Sac Bee ignores drug cartels in pot farming story

Sac Bee ignores drug cartels in pot farming story

Instead of blowing the lid off of the growing pot-farming problem in some Northern California areas, the Sacramento Bee did a lightweight opinion story Sunday on Butte County, never once addressing the Mexican drug cartels behind many of the illegal pot farms, which are flourishing because of the state’s medical marijuana law and inadequate regulation.

Pot-bust-1_r620x349Bee editorial writer Dan Morain couldn’t resist taking several cheap shots at Assemblyman Dan Logue, a Republican from the 3rd Assembly district covering all of Yuba, Tehama, Sutter, Glenn counties, and parts of Butte and Colusa counties. Logue has complained about the lack of concern over the environmental degradation associated with the pot farms. Morain responded with mockery.

“Not someone to be mistaken for John Muir, Logue led the effort a few years back to roll back AB 32, the measure to limit greenhouse gas,” Morain said. “Cagey politician that he is, Logue also knows an issue when he sees it.”

Characterizing this as political opportunism on Logue’s part instead of a politician reacting to constituents’ concerns is snide and unfair. There is also this angle: Would you want to be known as the politician vociferously outing cartel-planted pot farms? We know what happens to the good guys in Mexico. Logue deserves credit, not cheap shots.

Too dangerous to deal with?

Money, unsurprisingly, is driving this problem. Marijuana is the largest cash crop in the state. The annual crop is approximately 8.6 million pounds —  worth about $14 billion, according to a 2010 RAND study.

The California health and safety code does not allow any individual or group to cultivate or distribute marijuana for profit. But a big problem is the ambiguity of the cultivation law. “Cultivation of any amount of marijuana is a felony under Health and Safety Code 11358. People who grow for personal use are eligible for diversion under Penal Code 1000 so long as there is no evidence of intent to sell.” However, the law does not specify a fixed plant number which limits for personal use. This has led to people creating small pot collectives by pooling numerous permits for a larger growing area.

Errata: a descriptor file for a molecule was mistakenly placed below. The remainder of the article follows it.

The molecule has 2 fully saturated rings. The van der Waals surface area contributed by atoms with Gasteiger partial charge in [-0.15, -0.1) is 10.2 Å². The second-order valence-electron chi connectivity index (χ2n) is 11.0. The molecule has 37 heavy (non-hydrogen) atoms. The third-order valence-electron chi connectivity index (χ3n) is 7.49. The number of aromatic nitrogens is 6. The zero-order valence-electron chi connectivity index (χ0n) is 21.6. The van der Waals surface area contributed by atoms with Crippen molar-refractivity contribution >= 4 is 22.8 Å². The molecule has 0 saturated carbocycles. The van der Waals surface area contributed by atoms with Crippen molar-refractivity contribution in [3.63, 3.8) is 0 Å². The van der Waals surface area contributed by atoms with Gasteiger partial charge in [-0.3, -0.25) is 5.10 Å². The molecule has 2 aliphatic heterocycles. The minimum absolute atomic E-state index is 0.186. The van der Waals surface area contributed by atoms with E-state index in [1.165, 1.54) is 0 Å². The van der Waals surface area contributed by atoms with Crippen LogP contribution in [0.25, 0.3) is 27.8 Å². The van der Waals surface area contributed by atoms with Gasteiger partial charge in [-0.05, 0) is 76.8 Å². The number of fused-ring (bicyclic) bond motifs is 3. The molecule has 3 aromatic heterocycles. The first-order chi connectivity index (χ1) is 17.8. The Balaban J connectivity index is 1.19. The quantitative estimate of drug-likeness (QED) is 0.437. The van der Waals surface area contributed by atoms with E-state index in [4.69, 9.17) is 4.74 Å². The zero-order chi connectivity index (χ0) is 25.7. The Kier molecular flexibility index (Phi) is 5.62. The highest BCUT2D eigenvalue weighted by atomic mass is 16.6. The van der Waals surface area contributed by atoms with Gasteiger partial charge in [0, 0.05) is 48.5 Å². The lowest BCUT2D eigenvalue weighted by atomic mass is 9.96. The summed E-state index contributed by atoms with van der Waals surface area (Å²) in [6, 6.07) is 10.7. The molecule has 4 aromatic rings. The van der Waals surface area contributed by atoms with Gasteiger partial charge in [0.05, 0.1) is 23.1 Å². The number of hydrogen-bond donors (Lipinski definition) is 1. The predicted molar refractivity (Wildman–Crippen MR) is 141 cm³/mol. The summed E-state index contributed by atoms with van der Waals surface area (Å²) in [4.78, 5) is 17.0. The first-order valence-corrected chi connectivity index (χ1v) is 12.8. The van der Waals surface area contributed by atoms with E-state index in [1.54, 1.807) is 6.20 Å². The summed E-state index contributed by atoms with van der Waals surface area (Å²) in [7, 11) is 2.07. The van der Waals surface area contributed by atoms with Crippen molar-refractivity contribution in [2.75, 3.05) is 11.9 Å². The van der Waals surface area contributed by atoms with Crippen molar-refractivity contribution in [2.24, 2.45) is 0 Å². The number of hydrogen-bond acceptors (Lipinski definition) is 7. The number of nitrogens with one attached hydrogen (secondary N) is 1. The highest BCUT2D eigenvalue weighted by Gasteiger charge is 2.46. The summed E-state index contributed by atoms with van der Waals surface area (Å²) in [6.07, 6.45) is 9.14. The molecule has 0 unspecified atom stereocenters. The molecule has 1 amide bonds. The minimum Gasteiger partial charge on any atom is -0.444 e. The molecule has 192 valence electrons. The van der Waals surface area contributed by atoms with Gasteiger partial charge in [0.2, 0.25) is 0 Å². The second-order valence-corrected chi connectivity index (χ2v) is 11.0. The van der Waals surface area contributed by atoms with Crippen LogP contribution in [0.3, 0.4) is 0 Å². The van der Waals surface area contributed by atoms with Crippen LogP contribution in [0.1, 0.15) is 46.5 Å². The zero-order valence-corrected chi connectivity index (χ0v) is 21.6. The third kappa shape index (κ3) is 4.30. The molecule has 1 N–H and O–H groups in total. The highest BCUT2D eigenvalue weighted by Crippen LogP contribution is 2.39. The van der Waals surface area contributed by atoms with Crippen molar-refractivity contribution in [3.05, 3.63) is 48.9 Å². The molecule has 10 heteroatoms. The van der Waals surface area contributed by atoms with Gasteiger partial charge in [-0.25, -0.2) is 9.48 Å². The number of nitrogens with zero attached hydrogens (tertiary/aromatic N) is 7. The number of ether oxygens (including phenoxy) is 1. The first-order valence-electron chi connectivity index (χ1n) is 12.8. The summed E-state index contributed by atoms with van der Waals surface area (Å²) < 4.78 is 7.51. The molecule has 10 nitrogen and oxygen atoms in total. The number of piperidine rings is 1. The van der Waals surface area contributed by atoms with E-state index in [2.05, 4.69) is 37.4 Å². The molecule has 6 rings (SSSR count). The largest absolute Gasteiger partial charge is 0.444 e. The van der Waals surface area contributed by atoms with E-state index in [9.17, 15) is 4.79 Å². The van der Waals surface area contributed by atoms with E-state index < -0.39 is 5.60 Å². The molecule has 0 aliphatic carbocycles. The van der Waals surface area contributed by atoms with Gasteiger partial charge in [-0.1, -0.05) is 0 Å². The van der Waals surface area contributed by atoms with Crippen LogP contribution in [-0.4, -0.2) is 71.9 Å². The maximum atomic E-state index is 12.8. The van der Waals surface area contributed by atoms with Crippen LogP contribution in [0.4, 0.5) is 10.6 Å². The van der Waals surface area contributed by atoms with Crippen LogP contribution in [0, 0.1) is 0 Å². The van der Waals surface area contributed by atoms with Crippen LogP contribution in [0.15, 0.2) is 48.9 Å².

Yet unlike the Bee’s Morain, other reporters have noted that the problem is driven by organized crime — specifically, Mexican cartels.

The Associated Press recently detailed the extent of the problem in Butte County. “With parts of Northern California’s scenic hillsides illegally gouged by bulldozers for marijuana grows, frustrated local officials asked the state for help to protect streams and rivers from harmful sediment and the chemicals used on the pot plants,” the AP said. “As in many rural counties in California, marijuana farms are becoming more and more plentiful. They proliferate in the high Sierra, where armed Mexican cartel operatives clear wilderness areas, divert creeks and poison wildlife.”

Logue told me what the pot growers are doing to rural counties amounts to strip mining. “It looks like the Malakoff Diggins,” California’s largest hydraulic mine, Logue said of the forest areas where pot farms are located.